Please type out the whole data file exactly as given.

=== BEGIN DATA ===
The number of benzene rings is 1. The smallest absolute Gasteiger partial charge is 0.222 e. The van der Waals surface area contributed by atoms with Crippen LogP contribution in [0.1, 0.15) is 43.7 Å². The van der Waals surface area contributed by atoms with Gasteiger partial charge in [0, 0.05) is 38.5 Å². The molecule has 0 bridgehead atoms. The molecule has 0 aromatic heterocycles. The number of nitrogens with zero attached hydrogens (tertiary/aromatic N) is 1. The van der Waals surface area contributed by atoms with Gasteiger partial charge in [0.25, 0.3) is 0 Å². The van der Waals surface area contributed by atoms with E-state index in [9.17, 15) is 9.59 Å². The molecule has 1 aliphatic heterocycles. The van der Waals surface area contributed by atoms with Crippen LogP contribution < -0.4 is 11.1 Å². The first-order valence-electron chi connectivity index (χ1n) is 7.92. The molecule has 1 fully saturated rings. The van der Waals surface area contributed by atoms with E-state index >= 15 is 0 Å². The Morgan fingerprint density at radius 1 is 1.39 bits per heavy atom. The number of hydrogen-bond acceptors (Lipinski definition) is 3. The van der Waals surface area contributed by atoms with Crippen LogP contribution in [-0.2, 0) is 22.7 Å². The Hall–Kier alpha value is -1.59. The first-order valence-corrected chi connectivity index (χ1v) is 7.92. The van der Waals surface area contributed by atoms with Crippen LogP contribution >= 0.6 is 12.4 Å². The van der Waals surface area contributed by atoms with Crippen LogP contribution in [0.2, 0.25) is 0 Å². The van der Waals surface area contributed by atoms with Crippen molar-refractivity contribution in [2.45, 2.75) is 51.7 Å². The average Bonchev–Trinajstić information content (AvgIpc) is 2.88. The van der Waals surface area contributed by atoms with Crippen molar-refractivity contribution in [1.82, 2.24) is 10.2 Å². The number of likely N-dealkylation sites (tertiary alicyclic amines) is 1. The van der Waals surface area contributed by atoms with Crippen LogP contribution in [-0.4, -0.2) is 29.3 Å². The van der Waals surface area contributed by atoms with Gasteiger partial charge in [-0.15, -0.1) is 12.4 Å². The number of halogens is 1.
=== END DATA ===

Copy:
The number of benzene rings is 1. The smallest absolute Gasteiger partial charge is 0.222 e. The van der Waals surface area contributed by atoms with Crippen LogP contribution in [0.1, 0.15) is 43.7 Å². The van der Waals surface area contributed by atoms with Gasteiger partial charge in [0, 0.05) is 38.5 Å². The molecule has 0 bridgehead atoms. The molecule has 0 aromatic heterocycles. The number of nitrogens with zero attached hydrogens (tertiary/aromatic N) is 1. The van der Waals surface area contributed by atoms with Gasteiger partial charge in [0.25, 0.3) is 0 Å². The van der Waals surface area contributed by atoms with E-state index in [9.17, 15) is 9.59 Å². The molecule has 1 aliphatic heterocycles. The van der Waals surface area contributed by atoms with Crippen LogP contribution < -0.4 is 11.1 Å². The first-order valence-electron chi connectivity index (χ1n) is 7.92. The molecule has 1 fully saturated rings. The van der Waals surface area contributed by atoms with E-state index >= 15 is 0 Å². The Morgan fingerprint density at radius 1 is 1.39 bits per heavy atom. The number of hydrogen-bond acceptors (Lipinski definition) is 3. The van der Waals surface area contributed by atoms with Crippen LogP contribution in [-0.2, 0) is 22.7 Å². The Hall–Kier alpha value is -1.59. The first-order valence-corrected chi connectivity index (χ1v) is 7.92. The van der Waals surface area contributed by atoms with Crippen LogP contribution >= 0.6 is 12.4 Å². The van der Waals surface area contributed by atoms with Crippen LogP contribution in [0.2, 0.25) is 0 Å². The van der Waals surface area contributed by atoms with Crippen molar-refractivity contribution in [2.45, 2.75) is 51.7 Å². The average Bonchev–Trinajstić information content (AvgIpc) is 2.88. The van der Waals surface area contributed by atoms with Crippen molar-refractivity contribution in [1.82, 2.24) is 10.2 Å². The number of likely N-dealkylation sites (tertiary alicyclic amines) is 1. The van der Waals surface area contributed by atoms with Crippen LogP contribution in [-0.4, -0.2) is 29.3 Å². The van der Waals surface area contributed by atoms with Gasteiger partial charge in [-0.15, -0.1) is 12.4 Å². The number of halogens is 1.